August 23, 2013, 01:10 PM
Go sign up at a local Cross-fit gym.

Lennyjoe
August 23, 2013, 01:12 PM
Don't forget to break in your boots! Seen many a blister and unhappy hunters that got new boots and tried to hike the hills....

Patocazador
August 23, 2013, 01:30 PM
Luckily for you, Montana elk country isn't as high as Colo. or even Wyo. The acclimation to altitude will be easier than 10,000 to 12,000 ft. heights. However, the stair climbing and hill climbing is good training. It will still be tough for the first few days but you'll be glad you did it.

grubbylabs
August 23, 2013, 04:53 PM
Go slow when you are where you expect them to be. That's the best thing. Be very deliberate and slow and you will do fine. The best thing if possible is to get to a spot where they will come to you.

I am 250 and 5ft 10 and I can cover quite a bit of ground without any problems. I almost always see animals, its rare that I don't. Last time I was out the cowboys were in and took out all their beef so no one saw any animals in the draw that we hunted. We covered about 10 miles and gained about 1,200 feet in two day's. That's a pretty short time to hunt but its all we had. That draw usually has just as many elk as the forest has tree's, but that's hunting.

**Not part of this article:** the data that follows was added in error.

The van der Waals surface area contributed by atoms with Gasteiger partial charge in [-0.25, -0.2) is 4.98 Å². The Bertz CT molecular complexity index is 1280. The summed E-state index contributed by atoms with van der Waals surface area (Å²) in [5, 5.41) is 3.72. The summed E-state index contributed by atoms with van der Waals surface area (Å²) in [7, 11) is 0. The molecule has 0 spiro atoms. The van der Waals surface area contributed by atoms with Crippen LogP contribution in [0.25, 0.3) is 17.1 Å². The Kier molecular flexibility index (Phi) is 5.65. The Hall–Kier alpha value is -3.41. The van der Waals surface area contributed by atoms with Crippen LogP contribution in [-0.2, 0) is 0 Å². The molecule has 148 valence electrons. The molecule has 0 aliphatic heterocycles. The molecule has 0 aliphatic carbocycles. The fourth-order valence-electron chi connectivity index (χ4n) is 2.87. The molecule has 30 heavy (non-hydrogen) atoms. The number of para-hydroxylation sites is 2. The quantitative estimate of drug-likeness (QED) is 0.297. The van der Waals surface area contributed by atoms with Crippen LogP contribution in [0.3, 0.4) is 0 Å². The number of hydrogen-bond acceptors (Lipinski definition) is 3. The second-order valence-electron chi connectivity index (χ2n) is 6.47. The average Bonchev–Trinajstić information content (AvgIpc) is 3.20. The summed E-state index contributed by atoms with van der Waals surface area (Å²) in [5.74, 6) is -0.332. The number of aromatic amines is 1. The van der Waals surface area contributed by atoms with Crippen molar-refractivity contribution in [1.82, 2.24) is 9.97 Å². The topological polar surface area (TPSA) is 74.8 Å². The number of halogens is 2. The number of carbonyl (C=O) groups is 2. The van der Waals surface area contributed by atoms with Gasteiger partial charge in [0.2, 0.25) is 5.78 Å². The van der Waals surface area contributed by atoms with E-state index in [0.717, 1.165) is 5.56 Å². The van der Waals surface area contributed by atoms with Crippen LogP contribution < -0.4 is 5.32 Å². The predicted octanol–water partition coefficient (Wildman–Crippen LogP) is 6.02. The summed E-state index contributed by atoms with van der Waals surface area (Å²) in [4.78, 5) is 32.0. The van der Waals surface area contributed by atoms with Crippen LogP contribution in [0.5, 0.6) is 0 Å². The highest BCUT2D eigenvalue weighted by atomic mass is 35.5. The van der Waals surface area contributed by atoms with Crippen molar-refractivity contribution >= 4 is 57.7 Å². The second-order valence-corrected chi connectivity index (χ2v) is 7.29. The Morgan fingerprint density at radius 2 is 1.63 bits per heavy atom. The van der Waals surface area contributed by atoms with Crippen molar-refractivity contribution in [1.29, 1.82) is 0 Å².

Some friends that were in the same unite found them herded up two draws over.

oneounceload
August 24, 2013, 07:53 PM
Stadium stairs dressed in your gear and carrying a pack with the equal amount of weight your gear will be
Stair climber
Treadmill set at max incline

In that order for degree of difficulty

Especially break in the boots; remember you'll be dressed in layers; when practicing at the range, do some exercise before shooting at the range so your heartrate goes up and then shoot; be prepared for ANY type of weather

hipoint
August 24, 2013, 10:53 PM
haha, quit smoking... I smoke and can tell it when I'm out in the mountains around here, both with the thinner air and climbing the big hills... The cardio is a big thing though, if I'm a little winded, my heart is really thumping. When I shoulder a rifle like that it is bouncing like a sing-a-long ball :)

Torian
August 24, 2013, 10:59 PM
Run hills, and add some weight if you can. A weighted vest or full camelbak are both decent options.

Deer_Freak